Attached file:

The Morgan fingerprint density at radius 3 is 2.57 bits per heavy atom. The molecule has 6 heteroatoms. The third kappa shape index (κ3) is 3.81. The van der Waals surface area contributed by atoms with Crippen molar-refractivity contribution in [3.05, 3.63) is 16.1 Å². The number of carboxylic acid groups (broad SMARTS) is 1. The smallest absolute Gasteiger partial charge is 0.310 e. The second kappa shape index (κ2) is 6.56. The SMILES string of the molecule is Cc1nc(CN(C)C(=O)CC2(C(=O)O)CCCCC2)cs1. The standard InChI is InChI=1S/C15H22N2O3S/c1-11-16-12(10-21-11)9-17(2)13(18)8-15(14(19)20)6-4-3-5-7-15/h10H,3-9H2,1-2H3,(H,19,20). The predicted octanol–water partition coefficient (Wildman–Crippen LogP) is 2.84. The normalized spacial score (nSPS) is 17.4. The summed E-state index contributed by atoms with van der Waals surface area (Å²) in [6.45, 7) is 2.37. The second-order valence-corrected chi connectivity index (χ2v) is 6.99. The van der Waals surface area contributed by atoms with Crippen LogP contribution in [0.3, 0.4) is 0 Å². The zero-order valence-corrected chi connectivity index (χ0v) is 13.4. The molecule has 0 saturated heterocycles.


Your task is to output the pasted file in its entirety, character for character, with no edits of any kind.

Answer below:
The Morgan fingerprint density at radius 3 is 2.57 bits per heavy atom. The molecule has 6 heteroatoms. The third kappa shape index (κ3) is 3.81. The van der Waals surface area contributed by atoms with Crippen molar-refractivity contribution in [3.05, 3.63) is 16.1 Å². The number of carboxylic acid groups (broad SMARTS) is 1. The smallest absolute Gasteiger partial charge is 0.310 e. The second kappa shape index (κ2) is 6.56. The SMILES string of the molecule is Cc1nc(CN(C)C(=O)CC2(C(=O)O)CCCCC2)cs1. The standard InChI is InChI=1S/C15H22N2O3S/c1-11-16-12(10-21-11)9-17(2)13(18)8-15(14(19)20)6-4-3-5-7-15/h10H,3-9H2,1-2H3,(H,19,20). The predicted octanol–water partition coefficient (Wildman–Crippen LogP) is 2.84. The normalized spacial score (nSPS) is 17.4. The summed E-state index contributed by atoms with van der Waals surface area (Å²) in [6.45, 7) is 2.37. The second-order valence-corrected chi connectivity index (χ2v) is 6.99. The van der Waals surface area contributed by atoms with Crippen LogP contribution in [0.3, 0.4) is 0 Å². The zero-order valence-corrected chi connectivity index (χ0v) is 13.4. The molecule has 0 saturated heterocycles.